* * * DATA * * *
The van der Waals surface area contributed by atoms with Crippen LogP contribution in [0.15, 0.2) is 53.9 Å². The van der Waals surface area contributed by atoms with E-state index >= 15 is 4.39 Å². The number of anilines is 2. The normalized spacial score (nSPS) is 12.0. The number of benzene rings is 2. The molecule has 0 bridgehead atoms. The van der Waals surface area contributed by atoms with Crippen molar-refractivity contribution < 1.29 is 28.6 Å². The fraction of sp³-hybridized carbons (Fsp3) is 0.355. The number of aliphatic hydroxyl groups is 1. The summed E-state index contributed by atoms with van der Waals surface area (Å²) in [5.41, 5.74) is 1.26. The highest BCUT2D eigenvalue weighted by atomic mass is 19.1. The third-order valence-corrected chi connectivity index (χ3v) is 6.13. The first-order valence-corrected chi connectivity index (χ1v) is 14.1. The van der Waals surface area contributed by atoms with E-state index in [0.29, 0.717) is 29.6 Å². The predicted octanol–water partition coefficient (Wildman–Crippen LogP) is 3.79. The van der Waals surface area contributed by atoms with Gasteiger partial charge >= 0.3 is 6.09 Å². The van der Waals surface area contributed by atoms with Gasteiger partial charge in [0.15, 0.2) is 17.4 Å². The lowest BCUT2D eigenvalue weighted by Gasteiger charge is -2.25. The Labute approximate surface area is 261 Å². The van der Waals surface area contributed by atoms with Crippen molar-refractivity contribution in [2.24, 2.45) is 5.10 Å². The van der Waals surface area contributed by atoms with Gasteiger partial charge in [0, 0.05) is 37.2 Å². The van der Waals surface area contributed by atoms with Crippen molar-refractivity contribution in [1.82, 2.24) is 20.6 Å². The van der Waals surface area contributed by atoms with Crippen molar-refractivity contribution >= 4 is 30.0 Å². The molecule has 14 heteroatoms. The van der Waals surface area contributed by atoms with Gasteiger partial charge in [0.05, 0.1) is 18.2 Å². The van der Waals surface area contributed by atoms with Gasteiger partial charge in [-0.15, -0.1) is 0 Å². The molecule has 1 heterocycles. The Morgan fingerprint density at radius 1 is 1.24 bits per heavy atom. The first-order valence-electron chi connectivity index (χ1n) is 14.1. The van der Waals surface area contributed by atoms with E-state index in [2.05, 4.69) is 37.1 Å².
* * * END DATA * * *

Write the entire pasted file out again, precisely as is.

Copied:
The van der Waals surface area contributed by atoms with Crippen LogP contribution in [0.15, 0.2) is 53.9 Å². The van der Waals surface area contributed by atoms with E-state index >= 15 is 4.39 Å². The number of anilines is 2. The normalized spacial score (nSPS) is 12.0. The number of benzene rings is 2. The molecule has 0 bridgehead atoms. The van der Waals surface area contributed by atoms with Crippen molar-refractivity contribution < 1.29 is 28.6 Å². The fraction of sp³-hybridized carbons (Fsp3) is 0.355. The number of aliphatic hydroxyl groups is 1. The summed E-state index contributed by atoms with van der Waals surface area (Å²) in [5.41, 5.74) is 1.26. The highest BCUT2D eigenvalue weighted by atomic mass is 19.1. The third-order valence-corrected chi connectivity index (χ3v) is 6.13. The first-order valence-corrected chi connectivity index (χ1v) is 14.1. The van der Waals surface area contributed by atoms with E-state index in [0.29, 0.717) is 29.6 Å². The predicted octanol–water partition coefficient (Wildman–Crippen LogP) is 3.79. The van der Waals surface area contributed by atoms with Gasteiger partial charge >= 0.3 is 6.09 Å². The van der Waals surface area contributed by atoms with Gasteiger partial charge in [0.15, 0.2) is 17.4 Å². The lowest BCUT2D eigenvalue weighted by Gasteiger charge is -2.25. The Labute approximate surface area is 261 Å². The van der Waals surface area contributed by atoms with Crippen molar-refractivity contribution in [2.24, 2.45) is 5.10 Å². The van der Waals surface area contributed by atoms with Gasteiger partial charge in [0, 0.05) is 37.2 Å². The van der Waals surface area contributed by atoms with Crippen molar-refractivity contribution in [1.82, 2.24) is 20.6 Å². The van der Waals surface area contributed by atoms with Crippen molar-refractivity contribution >= 4 is 30.0 Å². The molecule has 14 heteroatoms. The van der Waals surface area contributed by atoms with Gasteiger partial charge in [0.05, 0.1) is 18.2 Å². The van der Waals surface area contributed by atoms with Gasteiger partial charge in [-0.15, -0.1) is 0 Å². The molecule has 1 heterocycles. The Morgan fingerprint density at radius 1 is 1.24 bits per heavy atom. The first-order valence-electron chi connectivity index (χ1n) is 14.1. The van der Waals surface area contributed by atoms with E-state index in [2.05, 4.69) is 37.1 Å².